Kool-aid-manYet at the same time, I’m ticked off at the fat-positive movement as well. I do think that I put this off for a lot longer than I should have, at least partly, because I drank the Kool-Aid. I bought the idea that I could be every bit as healthy at 200 pounds as I would be at 140. I pored over the handful of studies saying that weight loss was no big deal, and ignored the mountain of studies saying, “Is Too.” I ignored the fact that my bad knee was getting worse, until it got almost too bad to do anything about it.

And the skeptical movement has also given me tools that I need to do this. Being part of the skeptical movement inspires me on a daily basis to face reality, no matter how difficult or emotionally loaded it might be. It inspires me to base my decisions, not on wishful thinking, but on the best hard evidence currently available. It’s gotten me thinking more clearly about the evolutionary aspects of food and appetite and weight loss… and has thus given me some seriously useful practical strategies to bypass the triggers that evolved on the African savannah 100,000 years ago.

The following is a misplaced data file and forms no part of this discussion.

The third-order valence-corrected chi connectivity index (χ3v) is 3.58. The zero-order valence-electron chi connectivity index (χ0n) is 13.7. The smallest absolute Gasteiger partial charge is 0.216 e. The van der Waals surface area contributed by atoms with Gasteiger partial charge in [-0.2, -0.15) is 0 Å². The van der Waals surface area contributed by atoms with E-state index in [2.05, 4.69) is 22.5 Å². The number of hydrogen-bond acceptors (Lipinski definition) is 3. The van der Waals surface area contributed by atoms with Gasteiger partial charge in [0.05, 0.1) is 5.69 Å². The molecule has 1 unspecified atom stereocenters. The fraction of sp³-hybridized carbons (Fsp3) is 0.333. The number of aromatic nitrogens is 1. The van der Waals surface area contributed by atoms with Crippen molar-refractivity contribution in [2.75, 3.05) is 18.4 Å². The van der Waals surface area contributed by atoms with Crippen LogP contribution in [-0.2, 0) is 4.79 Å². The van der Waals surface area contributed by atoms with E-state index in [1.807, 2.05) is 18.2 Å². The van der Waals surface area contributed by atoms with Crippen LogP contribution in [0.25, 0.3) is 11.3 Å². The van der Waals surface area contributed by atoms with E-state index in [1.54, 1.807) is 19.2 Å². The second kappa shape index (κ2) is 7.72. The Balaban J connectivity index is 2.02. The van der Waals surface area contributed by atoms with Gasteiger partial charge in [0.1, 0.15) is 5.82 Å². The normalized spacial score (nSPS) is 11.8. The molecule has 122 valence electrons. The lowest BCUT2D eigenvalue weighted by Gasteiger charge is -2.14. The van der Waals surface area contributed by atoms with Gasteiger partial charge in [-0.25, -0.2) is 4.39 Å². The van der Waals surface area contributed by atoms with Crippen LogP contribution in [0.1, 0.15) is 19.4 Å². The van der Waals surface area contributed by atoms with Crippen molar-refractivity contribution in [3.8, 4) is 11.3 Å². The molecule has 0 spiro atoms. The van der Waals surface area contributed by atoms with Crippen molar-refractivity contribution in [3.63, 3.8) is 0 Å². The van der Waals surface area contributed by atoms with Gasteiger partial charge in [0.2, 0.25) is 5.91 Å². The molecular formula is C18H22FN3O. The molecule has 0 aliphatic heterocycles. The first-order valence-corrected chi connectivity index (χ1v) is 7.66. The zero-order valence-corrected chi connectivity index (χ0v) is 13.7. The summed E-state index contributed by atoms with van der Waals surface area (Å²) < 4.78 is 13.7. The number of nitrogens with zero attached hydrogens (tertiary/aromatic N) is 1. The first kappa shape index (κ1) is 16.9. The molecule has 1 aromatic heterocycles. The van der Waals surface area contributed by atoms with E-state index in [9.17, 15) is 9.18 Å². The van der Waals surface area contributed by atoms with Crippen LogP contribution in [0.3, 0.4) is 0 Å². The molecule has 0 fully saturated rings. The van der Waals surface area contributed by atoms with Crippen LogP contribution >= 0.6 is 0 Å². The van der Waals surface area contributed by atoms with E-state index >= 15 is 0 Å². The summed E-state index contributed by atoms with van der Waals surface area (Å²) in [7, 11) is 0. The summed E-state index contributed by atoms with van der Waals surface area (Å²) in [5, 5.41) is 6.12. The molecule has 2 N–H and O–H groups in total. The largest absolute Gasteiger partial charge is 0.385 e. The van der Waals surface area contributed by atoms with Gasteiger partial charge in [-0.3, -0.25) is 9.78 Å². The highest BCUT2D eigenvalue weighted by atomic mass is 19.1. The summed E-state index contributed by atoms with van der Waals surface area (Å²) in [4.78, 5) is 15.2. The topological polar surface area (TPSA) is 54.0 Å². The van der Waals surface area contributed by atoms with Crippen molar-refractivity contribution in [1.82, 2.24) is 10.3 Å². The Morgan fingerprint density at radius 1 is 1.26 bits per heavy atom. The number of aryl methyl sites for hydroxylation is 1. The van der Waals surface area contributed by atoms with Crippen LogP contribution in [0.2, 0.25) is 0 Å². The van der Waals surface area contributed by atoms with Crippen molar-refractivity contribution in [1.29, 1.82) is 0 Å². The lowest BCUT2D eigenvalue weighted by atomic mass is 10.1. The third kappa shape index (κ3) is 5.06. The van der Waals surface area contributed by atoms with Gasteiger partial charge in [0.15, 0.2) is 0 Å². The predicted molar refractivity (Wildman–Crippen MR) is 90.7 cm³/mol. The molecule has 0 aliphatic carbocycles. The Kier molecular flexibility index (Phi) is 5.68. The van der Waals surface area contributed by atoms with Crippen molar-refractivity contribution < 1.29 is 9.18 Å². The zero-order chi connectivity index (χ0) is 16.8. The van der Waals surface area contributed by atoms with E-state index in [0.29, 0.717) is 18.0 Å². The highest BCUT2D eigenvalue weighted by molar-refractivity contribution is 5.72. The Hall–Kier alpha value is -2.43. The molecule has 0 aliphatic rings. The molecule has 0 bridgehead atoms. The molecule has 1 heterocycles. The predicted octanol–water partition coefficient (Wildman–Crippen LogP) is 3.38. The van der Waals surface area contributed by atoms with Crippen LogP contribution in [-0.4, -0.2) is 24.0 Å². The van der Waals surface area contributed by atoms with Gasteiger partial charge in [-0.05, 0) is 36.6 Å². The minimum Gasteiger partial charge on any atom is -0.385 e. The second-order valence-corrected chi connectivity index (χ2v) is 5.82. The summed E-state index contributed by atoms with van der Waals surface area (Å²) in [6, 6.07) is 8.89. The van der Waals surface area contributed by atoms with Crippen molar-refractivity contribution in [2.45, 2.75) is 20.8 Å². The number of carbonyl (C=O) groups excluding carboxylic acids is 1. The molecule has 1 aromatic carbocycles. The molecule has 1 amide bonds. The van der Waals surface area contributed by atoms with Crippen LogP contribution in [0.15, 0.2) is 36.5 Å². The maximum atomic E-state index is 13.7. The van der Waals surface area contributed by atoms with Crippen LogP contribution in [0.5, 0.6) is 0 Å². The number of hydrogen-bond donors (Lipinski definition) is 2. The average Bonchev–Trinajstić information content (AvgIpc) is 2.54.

So I’m not sure what to do here. I’m ticked off at both sides. I’m grateful to both sides. I see truth and value, and stubborn obliviousness, on both sides. In my personal life, I’m just going to keep doing what I’m doing: taking what I need from wherever I can get it, doing whatever works for me to be as healthy and sane as I can. But as a writer, and as a member of two conflicting social and political movements, I’m not sure how to handle this.

Thoughts?

Fast Food wasteland photo by Apathetic duck.

Comments

  1. says